James Turrell’s artworks are invitations to see. “My work has no object, no image and no focus,” he describes. “With no object, no image and no focus, what are you looking at? You are looking at you looking.” It’s a perspective that guides his “Skyspaces,” rooms with open ceilings that treat the sky as an ephemeral canvas. Since designing his first Skyspace in 1974, Turrell has made nearly 90 more around the world, some built into the side of a mountain, others engineered to host musical performances. And one is coming to Friends Seminary, a private K–12 Quaker school in Gramercy, in 2023.
Turrell is a practicing Quaker, a religious group that believes God guides them through an “inner light.” (“For me, light is nutrition, almost like food,” Turrell once said.) When he lived in New York, he worshiped at a meetinghouse near Friends Seminary and struck up a friendship with Robert Lauder, who heads the school. Eventually, Lauder invited him to create an artwork. (He’s made Skyspaces for Quaker meetinghouses, and his installation at MoMA PS1 echoes a meetinghouse’s architecture.) “I was anticipating an interior light installation,” says Lauder, “but the moment James arrived, he said, ‘Take me to the roof!’”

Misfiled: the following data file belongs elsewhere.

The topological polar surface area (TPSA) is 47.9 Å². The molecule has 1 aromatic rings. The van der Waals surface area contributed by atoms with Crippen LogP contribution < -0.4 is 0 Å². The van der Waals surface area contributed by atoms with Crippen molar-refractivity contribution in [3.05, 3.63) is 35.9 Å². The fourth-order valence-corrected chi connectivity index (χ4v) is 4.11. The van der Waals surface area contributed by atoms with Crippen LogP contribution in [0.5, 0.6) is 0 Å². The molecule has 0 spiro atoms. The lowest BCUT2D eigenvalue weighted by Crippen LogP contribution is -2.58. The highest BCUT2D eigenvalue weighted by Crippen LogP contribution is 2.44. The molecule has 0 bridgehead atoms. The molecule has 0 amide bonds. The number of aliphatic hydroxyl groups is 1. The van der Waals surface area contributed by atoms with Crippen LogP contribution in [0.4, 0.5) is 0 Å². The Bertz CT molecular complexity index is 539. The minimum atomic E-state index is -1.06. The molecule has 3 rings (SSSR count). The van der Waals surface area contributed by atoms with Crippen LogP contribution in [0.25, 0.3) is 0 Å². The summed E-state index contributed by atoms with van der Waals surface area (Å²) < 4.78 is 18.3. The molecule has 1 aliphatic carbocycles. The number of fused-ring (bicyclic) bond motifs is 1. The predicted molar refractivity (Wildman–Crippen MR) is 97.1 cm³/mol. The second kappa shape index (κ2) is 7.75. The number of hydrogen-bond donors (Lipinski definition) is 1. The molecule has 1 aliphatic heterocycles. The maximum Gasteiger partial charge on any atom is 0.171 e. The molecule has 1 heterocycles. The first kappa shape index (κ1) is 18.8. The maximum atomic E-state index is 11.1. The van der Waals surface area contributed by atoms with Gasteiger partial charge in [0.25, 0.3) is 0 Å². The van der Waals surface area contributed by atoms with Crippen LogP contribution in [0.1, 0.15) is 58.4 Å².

The Friends Seminary Skyspace, Turrell’s first for a school, will be a cube that’s 20 feet on each side and will hold up to 22 people at a time. Most significantly, though, it will be open to the public free of charge (though reservations will be required) — a first for a Turrell in New York.
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